Writers in Their Society: Soviet and Canadian Writers

Conference in Castlegar, B.C. — March 18-19, 1989
Paper presented by Koozma J. Tarasoff, Ottawa, Canada
Also see news commentary at end.

Four Russian writers were on hand together with some of Canada's literary elite. I escorted the Russians across Canada. Stops were made in Calgary, Edmonton, Castlegar, Grand Forks, and Vancouver.
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Left to right: Vasili Belov, noted prose writer and poet; Victor Petelen, biographer; Olga Folkina, poet; Egor Isaev, poet; and Alexander Vaschenko, scholar.

From March 10 – 23, 1989, I accompanied the group on a Western Canada Reading Tour as well as a two-day Workshop on ‘Writers in Society’ in Grand Forks, BC. My role was that of official photographer, assistant interpreter, and tour host. Photo 1204_31, March 1989 by Koozma J. Tarasoff. All rights reserved.

I.     Role of Writers in Society

        How do we represent ourselves to the world? How do we transmit our experiences or our messages to ourselves and others? Or, how do we clearly communicate with others? The answer seems clear enough for we  usually communicate through words using  information from our senses of seeing, hearing, smelling, tasting and  feeling.

        However, communication is more than just words. It involves our tone, the way we deliver or package our message, and the nature of our readiness or glasnost (openness) to respond to the pressing issues of the day in a manner that is accurate, fair, and balanced. Lev N. Tolstoy did this many decades ago when he elaborated an old, but historically valuable idea of  nonviolence and the strategy of understanding and love in human relations.

        In a manner of speaking, without words, the Doukhobors — a minority group which opposed the Orthodox Church and the right of government to wage war — did the same when they burnt their firearms on June 28-29, l895, in a firm public resolve to get rid of the institution of war once and for all. That act by this small group of illiterate Russian peasants has served to this day as an Olympian torch for an idea whose time has come.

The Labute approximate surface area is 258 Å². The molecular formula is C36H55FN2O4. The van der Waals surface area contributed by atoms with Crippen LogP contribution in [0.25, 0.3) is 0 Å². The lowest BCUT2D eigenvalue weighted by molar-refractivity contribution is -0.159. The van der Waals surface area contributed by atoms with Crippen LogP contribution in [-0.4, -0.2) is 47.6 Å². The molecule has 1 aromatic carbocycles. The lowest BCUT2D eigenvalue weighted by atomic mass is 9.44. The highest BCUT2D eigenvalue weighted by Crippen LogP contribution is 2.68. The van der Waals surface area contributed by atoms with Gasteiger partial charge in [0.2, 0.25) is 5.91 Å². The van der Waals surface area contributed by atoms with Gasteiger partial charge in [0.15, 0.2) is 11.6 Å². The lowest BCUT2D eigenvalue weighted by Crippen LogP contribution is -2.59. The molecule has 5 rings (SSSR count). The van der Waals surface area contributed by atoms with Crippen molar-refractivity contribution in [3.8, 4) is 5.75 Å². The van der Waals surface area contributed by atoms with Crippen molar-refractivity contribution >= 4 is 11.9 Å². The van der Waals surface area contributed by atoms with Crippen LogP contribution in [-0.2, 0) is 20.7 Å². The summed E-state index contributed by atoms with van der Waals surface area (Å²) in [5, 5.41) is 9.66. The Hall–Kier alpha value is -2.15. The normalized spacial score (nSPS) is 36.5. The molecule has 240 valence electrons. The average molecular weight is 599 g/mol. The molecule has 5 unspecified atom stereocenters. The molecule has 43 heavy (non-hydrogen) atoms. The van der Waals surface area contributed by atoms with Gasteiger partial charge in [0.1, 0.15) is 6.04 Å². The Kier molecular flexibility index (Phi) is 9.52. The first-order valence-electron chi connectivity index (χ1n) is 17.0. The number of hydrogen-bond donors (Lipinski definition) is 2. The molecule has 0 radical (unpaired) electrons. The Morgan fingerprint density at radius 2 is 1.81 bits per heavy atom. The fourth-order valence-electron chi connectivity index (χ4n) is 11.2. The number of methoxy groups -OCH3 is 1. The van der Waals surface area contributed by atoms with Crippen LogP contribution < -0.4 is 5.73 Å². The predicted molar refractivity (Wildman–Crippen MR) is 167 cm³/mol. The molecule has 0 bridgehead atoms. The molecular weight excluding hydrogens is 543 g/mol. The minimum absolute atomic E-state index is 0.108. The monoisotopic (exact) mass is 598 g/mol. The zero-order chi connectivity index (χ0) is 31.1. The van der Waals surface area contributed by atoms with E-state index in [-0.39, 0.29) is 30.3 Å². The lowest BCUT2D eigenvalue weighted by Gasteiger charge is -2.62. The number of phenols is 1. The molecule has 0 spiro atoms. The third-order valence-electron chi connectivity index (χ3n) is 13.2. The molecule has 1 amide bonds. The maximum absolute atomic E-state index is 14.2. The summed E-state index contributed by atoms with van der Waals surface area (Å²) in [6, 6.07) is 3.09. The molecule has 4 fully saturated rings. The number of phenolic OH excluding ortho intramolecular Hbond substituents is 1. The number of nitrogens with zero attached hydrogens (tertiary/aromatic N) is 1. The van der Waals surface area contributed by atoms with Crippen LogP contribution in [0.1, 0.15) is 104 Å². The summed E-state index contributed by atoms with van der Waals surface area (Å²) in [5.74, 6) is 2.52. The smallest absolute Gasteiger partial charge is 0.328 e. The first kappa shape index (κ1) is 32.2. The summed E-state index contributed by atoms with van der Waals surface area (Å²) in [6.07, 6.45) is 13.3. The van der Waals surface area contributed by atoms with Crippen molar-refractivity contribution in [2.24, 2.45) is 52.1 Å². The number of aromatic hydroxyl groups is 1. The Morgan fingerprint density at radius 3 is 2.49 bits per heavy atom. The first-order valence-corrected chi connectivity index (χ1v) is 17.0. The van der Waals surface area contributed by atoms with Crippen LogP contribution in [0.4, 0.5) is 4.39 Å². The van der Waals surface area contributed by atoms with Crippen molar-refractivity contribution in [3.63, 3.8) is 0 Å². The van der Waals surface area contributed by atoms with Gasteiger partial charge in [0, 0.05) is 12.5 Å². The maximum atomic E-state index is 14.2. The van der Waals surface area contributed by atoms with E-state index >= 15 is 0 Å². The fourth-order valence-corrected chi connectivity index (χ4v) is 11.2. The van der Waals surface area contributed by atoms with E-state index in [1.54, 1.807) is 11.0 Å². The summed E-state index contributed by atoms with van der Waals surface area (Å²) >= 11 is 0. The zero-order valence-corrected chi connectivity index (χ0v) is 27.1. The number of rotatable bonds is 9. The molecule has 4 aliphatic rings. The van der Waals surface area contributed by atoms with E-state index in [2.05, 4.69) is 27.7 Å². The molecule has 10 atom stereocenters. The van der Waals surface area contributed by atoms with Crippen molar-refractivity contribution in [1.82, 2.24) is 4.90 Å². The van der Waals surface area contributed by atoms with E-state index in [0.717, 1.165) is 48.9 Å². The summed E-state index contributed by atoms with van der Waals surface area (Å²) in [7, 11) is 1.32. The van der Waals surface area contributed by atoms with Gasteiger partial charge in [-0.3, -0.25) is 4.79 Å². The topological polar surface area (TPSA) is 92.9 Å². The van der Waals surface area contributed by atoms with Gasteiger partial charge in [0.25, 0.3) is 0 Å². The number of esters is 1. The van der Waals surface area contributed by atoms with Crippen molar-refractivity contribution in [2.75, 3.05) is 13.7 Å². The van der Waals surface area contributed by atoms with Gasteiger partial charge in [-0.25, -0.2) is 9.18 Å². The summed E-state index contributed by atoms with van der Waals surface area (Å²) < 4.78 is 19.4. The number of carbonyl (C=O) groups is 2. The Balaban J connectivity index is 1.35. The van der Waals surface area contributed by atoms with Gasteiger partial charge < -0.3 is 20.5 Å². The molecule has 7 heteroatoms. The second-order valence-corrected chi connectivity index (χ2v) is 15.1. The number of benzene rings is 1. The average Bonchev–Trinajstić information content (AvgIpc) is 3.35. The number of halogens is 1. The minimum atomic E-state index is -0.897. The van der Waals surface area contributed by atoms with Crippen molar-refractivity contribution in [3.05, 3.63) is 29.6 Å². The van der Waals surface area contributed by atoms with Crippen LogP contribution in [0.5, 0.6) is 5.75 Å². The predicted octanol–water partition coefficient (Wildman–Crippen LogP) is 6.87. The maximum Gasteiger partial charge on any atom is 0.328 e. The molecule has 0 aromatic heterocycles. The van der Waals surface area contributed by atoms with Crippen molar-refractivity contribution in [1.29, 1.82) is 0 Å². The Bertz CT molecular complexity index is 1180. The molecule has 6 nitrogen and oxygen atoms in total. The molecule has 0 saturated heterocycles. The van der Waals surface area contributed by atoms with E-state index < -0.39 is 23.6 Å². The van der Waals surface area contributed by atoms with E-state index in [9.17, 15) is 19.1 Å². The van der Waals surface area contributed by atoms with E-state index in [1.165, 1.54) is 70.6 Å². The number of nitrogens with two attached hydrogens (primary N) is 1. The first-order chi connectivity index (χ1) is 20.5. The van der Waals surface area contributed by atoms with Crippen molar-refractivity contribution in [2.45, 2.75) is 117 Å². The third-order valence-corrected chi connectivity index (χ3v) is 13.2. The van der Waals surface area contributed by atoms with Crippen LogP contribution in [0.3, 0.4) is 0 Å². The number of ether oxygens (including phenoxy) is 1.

As members of society, writers are carriers of a particular  history and culture, each with a distinctive stamp of who we are. They reflect the strengths of their society, its warts and blemishes, as well as its future directions. They perform a noble role in society.

II.     What it Means to be a Writer in Canada

        Canada's population of nearly 26 million is made up of roughly one third English background, one third French, and one third other. This three-fold multicultural mix provides a challenge for its members to learn to live  in peace with different traditions, languages,  and approaches. Canadian writers often explore  these diverse and interesting paths through the medium of nonfiction writing, novels, poems, plays and other writings.

        One striking fact that affects all Canadians is that we are neighbors to two huge countries: the USA and  the Soviet Union. As a consequence of our location and small population size, Canadians stand in a unique position to play an intermediary role between these two politically-competing giants. Like David facing Goliath,  Canadians can stand up and be counted in a number of ways.

        As Canadians we can protest the testing of nuclear weapons on our soil. We can pull out of NATO. We can cease developing new weapons. We can once and forever bury the "deterrence" theory (which even the military has no confidence in) and therefore scrap plans to build nuclear submarines (if there is no threat, because there is no enemy, there is no need for such potentially-suicidal death delivery machines). We can stop selling military arms to other countries. We can also help strengthen the United Nations. Last, but not least, we can actively support  joint business, scientific, cultural and environmental ventures the world over, but especially with the Soviets. These are activities where Canadian writers can play a supporting role as cultural brokers in the international arena.

        At the same time, as writers we belong to a region, to a nation, and ultimately to the world community. Or, as literary giants Lev Tolstoy (1828-1910), William Lloyd Garrison (1804-1874), and Thomas Paine (1737-1809) have stated, we are first and foremost citizens of the universe. Our country is mankind. Our dual citizenship gives us a special responsibility in our global context. Crossing cross-cultural and international boundaries is one of the important roles that we can play in our struggling world community.

        Yet writers do not always achieve this noble goal. As with other members of society, like in government, business, even the peace movement, we often fall prey to stagnation.